<p> Personally, I bought a Mamiya 645e and am quite happy
    with it. I will admit that the plastic construction of the body lacks
    the solidity and quality feel of more expensive cameras.
    However, I started into photography with a Canon Rebel and
    backpacked with it extensively for three years and had no
    problems with it untill I accidentally left it on the top of the car as I
    drove away from a turnout on Highway One in California. I don't
    think a Hassy would have survived that one either. For me
    personally, I'm happy to have the lighter weight of the Mamiya
    when hiking or backpacking. Counting the weight of the (built-in)
    meter, it's the lightest medium format SLR I know of. But I still
    think the questions I asked above are the most important ones.
    The cost is only a factor once; your personal working process
    should stay with you a lot longer.
  9. This guy recently sent me an email for his Hasselblad services.
    You could contact him for his opinion on the Hassy equipment.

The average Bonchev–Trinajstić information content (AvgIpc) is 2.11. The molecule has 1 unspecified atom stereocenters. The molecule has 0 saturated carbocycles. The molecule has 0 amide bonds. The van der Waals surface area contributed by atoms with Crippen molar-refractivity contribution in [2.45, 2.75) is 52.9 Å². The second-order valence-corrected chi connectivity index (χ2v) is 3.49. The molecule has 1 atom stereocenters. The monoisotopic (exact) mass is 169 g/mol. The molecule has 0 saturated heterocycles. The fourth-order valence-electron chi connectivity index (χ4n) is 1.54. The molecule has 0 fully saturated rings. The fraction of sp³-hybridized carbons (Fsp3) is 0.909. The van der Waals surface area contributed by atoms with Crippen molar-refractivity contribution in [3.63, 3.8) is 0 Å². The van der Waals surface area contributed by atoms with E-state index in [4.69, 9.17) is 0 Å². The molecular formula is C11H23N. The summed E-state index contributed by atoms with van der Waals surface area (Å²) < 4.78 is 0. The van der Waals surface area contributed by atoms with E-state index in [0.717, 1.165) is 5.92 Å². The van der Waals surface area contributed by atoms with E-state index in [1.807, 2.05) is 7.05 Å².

His CLA would cost according to his email $125 plus a 20%
    discount if you send a copy of the email in he sent me. I can
    forward that to you. He's in Massachusetts.

    Second, 6x6 can always be cropped to any dimension, and it
    gives you the 645 format option at full size. I like the square quite
    often as it gives you the impression of a window on the world
    and focuses your attention more. I also think it's the best format
    for weddings. With the lenses available from the 6x6 major
    manufactuers your insured of quality at quite large print sizes
    even when cropped.
  10. I had a 645e a few months ago, and my opinion of it's accuracy, placement of components, ease of use, and general quality was very good. It will also use all lenses designed for the 645 series (not AF), and they are outstanding. I is now worse than any of the plastic Pro SLR cameras...there's nothing wrong with strong plastic! One of my best cameras is a plastic Nikon N90s!

    I sold my 645e due to personal physical problems ONLT!...a bit of arthritis which makes turning a camera constantly very difficult and quite I went back to a solid, one position, 6x6 TLR...that's all!

    For a strong and healthy person who has no problem twisting and turning a camera, I think the 645e is one of the best deals around.

    I truly loved the image quality...but, that was due to the excellent Mamiya Sekor N lenses!